How to Make Nice

Tips for winning back estranged colleagues

It's amazing how often executives are stymied by their inability to influence others. The typical scenario involves a talented, change-oriented leader who gets a shot at a more visible role. In the process of getting stuff done, he steps on a few (very influential) toes. Over a couple of years, the executive racks up some impressive accomplishments but finds that his success is hindered by the organizational minefields his actions have sown over the years. As a result, the executive tires of the level of effort required to move things forward and decides that it's time to move on.

Getting others to do what you want them to do because they want to do it is the ultimate test of leadership skill. It's hard to face the fact that others don't like working with you (and it always boils down to this very personal sentiment, doesn't it?) but once the tears, anger and denial are over, two questions remain: Is it too late to salvage these relationships, and how can I do that?

It's rarely too late to try again, although it does take a lot of time and effort because it's easier to create impressions than change them. It may seem easier to start over at a new company, but the only sure way to put the issue to bed is by winning back those who have walked away. I have a couple of clients in this situation and, the fact is, they can change organizations but they won't change the outcome. No matter where they go, there they are; you can change organizations, but unless you change your behavior, you'll find yourself in a new place facing the same old problem.

It's easier to outline what to do than it is to muster the courage to get it done. The first steps require eating a lot of humble pie. Start by facing the truth of how your actions got you into trouble. Everybody has a tendency to, at first, place the blame on others. Accepting accountability requires explaining the past without using the phrases "He said...," "She should...," "I told them...," "I tried...," and so on.

Next, reach out to would-be colleagues by communicating three things. First, say that you are sorry for past actions. Tell them you would like to restart the relationship. Then ask for their help in doing so. The combination of apologizing and asking for help is powerful in that it disarms the listener and asks him to verbally (and therefore, psychologically) commit to being a partner in your success. If the other party is unwilling to let go of the past, focus your efforts elsewhere.

Finally, you need to learn how to understand and serve the needs of others in order to find the win-win solutions that define effective collaboration. To do so, you will need to:

Understand your stakeholders. Understand the motivators of key stakeholders by discovering their current objectives, concerns and longer-term goals. Determine how to collaborate effectively by understanding their communication, decision making, and conflict management styles using tools such as the Myers-Briggs Type Indicator.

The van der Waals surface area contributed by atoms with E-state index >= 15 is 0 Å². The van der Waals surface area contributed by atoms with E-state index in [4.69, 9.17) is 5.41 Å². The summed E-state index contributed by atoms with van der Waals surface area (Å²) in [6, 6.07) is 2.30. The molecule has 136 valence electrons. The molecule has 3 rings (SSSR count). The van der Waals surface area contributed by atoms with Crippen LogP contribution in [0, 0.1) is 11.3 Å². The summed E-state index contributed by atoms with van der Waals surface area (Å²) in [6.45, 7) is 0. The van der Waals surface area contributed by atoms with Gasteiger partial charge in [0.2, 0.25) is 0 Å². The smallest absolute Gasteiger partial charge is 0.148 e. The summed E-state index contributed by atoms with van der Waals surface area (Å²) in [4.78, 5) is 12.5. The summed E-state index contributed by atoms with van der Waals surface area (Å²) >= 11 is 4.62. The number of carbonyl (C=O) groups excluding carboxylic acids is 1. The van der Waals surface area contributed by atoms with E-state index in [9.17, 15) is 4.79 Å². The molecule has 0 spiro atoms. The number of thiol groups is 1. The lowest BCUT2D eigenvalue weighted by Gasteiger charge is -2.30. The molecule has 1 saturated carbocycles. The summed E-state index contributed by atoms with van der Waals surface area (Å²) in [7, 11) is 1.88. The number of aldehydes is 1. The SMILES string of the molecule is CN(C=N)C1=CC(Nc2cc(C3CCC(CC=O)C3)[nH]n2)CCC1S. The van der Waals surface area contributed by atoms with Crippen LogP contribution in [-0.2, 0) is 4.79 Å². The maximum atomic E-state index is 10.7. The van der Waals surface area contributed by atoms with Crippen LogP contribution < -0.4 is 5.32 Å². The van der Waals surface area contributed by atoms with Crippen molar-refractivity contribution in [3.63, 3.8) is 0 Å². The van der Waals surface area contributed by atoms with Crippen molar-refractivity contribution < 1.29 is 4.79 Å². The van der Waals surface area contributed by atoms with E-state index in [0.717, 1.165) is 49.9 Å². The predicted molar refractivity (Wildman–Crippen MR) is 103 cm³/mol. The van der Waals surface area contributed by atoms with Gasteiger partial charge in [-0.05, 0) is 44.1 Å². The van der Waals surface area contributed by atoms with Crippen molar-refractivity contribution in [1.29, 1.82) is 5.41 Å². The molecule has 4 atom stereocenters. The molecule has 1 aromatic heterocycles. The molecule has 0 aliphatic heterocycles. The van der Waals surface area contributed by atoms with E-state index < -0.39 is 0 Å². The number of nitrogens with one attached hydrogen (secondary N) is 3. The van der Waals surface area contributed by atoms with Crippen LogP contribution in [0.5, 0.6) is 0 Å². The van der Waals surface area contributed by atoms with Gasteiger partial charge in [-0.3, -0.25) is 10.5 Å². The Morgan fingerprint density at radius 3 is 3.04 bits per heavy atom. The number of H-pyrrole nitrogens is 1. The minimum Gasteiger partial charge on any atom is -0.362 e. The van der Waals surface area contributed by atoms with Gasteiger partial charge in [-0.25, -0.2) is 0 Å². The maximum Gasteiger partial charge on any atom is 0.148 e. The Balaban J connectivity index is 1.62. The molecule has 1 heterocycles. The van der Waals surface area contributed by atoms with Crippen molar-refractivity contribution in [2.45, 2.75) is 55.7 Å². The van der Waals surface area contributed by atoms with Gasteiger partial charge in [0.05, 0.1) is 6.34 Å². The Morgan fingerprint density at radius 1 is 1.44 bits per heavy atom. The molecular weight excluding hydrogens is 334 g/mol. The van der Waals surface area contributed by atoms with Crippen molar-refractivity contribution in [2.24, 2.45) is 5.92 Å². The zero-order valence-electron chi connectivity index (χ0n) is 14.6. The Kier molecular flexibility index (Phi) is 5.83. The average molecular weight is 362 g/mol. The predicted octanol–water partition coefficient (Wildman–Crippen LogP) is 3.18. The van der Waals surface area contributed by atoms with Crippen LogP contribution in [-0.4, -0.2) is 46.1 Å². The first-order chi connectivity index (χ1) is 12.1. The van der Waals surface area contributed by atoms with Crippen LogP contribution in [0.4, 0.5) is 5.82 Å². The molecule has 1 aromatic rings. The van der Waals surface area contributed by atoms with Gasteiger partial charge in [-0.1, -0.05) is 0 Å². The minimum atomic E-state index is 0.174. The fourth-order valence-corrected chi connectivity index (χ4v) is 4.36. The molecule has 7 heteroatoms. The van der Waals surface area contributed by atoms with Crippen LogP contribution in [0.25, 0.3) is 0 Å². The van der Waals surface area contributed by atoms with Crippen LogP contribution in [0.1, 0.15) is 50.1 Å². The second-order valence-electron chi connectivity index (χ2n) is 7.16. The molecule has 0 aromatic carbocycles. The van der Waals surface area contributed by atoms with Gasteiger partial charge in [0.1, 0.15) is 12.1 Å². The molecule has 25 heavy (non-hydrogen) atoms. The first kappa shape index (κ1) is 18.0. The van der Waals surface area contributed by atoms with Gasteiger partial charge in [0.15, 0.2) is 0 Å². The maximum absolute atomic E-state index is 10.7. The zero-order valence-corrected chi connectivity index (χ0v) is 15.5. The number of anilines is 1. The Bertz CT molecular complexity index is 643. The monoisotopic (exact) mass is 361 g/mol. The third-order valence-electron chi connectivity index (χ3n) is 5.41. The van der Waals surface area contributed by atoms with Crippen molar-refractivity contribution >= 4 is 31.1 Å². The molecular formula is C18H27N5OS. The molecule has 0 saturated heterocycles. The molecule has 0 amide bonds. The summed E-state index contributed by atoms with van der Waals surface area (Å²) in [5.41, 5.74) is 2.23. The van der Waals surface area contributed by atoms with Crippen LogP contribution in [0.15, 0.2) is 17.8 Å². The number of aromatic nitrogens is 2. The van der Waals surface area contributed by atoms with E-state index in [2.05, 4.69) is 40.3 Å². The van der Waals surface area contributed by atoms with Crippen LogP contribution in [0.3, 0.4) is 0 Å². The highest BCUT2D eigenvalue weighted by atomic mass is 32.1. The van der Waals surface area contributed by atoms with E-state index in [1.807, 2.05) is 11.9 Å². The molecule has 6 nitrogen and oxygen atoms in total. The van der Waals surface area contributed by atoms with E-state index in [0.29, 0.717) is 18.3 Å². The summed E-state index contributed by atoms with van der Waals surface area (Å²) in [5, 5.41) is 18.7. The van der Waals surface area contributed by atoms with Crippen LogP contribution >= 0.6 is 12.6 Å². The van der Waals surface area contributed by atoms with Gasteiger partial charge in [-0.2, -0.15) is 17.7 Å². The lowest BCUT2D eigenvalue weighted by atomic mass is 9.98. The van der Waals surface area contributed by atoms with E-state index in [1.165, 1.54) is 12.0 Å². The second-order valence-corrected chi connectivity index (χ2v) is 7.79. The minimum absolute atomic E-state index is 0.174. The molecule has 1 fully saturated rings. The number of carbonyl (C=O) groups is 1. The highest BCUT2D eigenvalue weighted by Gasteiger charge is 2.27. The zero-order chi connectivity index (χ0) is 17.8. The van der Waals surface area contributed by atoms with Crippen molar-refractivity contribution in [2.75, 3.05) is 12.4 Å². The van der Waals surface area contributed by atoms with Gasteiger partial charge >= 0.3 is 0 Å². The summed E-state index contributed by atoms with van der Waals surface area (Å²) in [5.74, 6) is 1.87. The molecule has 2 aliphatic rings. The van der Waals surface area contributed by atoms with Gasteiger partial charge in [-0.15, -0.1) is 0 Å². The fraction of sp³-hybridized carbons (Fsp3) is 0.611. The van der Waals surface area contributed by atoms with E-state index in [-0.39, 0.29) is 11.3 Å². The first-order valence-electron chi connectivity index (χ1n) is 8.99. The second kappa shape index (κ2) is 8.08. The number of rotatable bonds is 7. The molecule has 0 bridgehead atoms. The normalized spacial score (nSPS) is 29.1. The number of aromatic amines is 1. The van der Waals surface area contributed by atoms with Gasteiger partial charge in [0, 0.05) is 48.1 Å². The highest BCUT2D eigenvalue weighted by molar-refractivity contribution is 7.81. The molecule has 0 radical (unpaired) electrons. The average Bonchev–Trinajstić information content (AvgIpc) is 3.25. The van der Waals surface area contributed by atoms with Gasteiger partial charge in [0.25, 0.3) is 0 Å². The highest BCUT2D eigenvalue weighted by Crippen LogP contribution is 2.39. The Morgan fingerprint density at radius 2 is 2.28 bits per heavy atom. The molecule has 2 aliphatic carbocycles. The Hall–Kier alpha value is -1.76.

Listen more empathetically. When people are emotional, they need to be heard. People hate know-it-alls who spout off with advice-giving statements that start with "you should...," "you ought...," "what about...." When approached with an issue, respond by reflecting the content and emotion of the other party two times (for example, "I bet that it was frustrating when you had worked so hard...") before asking "when," "what," "how" type questions to understand the situation further. Avoid using "why" questions because they put others on the defensive. If conversations get heated, take a break and reconvene later—in person if possible.

Uncover underlying rationale. People have a tendency to advocate their point of view ("We should use this vendor") without providing the underlying rationale regarding information and interpretations—particularly when they are emotional. Don't counter with your own advocacy statements ("The current system can be enhanced..."). Instead, use inquiry to understand their how they reached their conclusions (for example, "What do the customers think?" "What are the key issues?" "How will we measure success?"). Shift into productive advocacy once you have all the facts by presenting your recommendation and underlying rationale, and inviting comments or critiques ("What am I missing here?").

Apply the psychology of persuasion. In a Harvard Business Review article entitled Harnessing the Science of Persuasion, Robert Cialdini outlines six psychological principles that can help strengthen relationships and tip the scales in your favor. The principle of reciprocity, for example, discusses how important it is to give what you want to receive. Although "Do unto others" is hardly a new concept, what's interesting is the fact that you will compel others to repay in kind if, and only if, you give something unexpected and relevant and respond to their gratitude by saying, "I'm sure you would do the same for me" rather than the more typical response, "No problem" or "My pleasure." The remaining principles include liking, social proof, consistency, authority and scarcity, and they are useful to any leader, regardless of the circumstances.

My clients, like most executives in similar circumstances, are having trouble getting off first base because of the ego hit involved with taking accountability for their actions and asking others for help. Ultimately they will be successful because they understand that is it impossible to move on without staying put and delivering against the acid test of turning around negative impressions.

Susan Cramm is founder and president of Valuedance, an executive coaching firm in San Clemente, Calif. You can e-mail feedback to susan@valuedance.com.

Copyright © 2007 IDG Communications, Inc.

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